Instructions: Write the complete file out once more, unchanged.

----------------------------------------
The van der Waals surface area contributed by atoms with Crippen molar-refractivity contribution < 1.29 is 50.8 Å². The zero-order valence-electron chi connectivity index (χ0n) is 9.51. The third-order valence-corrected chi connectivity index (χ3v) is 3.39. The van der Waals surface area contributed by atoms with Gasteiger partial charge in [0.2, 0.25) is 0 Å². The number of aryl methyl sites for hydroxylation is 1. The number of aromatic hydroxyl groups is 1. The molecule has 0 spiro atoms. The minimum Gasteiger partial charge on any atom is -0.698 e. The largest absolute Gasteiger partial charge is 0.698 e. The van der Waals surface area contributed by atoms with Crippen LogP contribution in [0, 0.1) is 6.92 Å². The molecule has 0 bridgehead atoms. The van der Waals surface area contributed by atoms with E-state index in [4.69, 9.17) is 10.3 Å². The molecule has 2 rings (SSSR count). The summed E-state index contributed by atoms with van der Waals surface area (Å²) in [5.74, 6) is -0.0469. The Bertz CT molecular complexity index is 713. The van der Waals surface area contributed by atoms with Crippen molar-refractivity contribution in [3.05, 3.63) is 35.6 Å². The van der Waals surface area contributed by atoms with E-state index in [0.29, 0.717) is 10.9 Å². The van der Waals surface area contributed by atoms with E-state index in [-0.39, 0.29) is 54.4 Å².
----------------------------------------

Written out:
The van der Waals surface area contributed by atoms with Crippen molar-refractivity contribution < 1.29 is 50.8 Å². The zero-order valence-electron chi connectivity index (χ0n) is 9.51. The third-order valence-corrected chi connectivity index (χ3v) is 3.39. The van der Waals surface area contributed by atoms with Gasteiger partial charge in [0.2, 0.25) is 0 Å². The number of aryl methyl sites for hydroxylation is 1. The number of aromatic hydroxyl groups is 1. The molecule has 0 spiro atoms. The minimum Gasteiger partial charge on any atom is -0.698 e. The largest absolute Gasteiger partial charge is 0.698 e. The van der Waals surface area contributed by atoms with Crippen LogP contribution in [0, 0.1) is 6.92 Å². The molecule has 0 bridgehead atoms. The van der Waals surface area contributed by atoms with E-state index in [4.69, 9.17) is 10.3 Å². The molecule has 2 rings (SSSR count). The summed E-state index contributed by atoms with van der Waals surface area (Å²) in [5.74, 6) is -0.0469. The Bertz CT molecular complexity index is 713. The van der Waals surface area contributed by atoms with Crippen molar-refractivity contribution in [3.05, 3.63) is 35.6 Å². The van der Waals surface area contributed by atoms with E-state index in [0.29, 0.717) is 10.9 Å². The van der Waals surface area contributed by atoms with E-state index in [-0.39, 0.29) is 54.4 Å².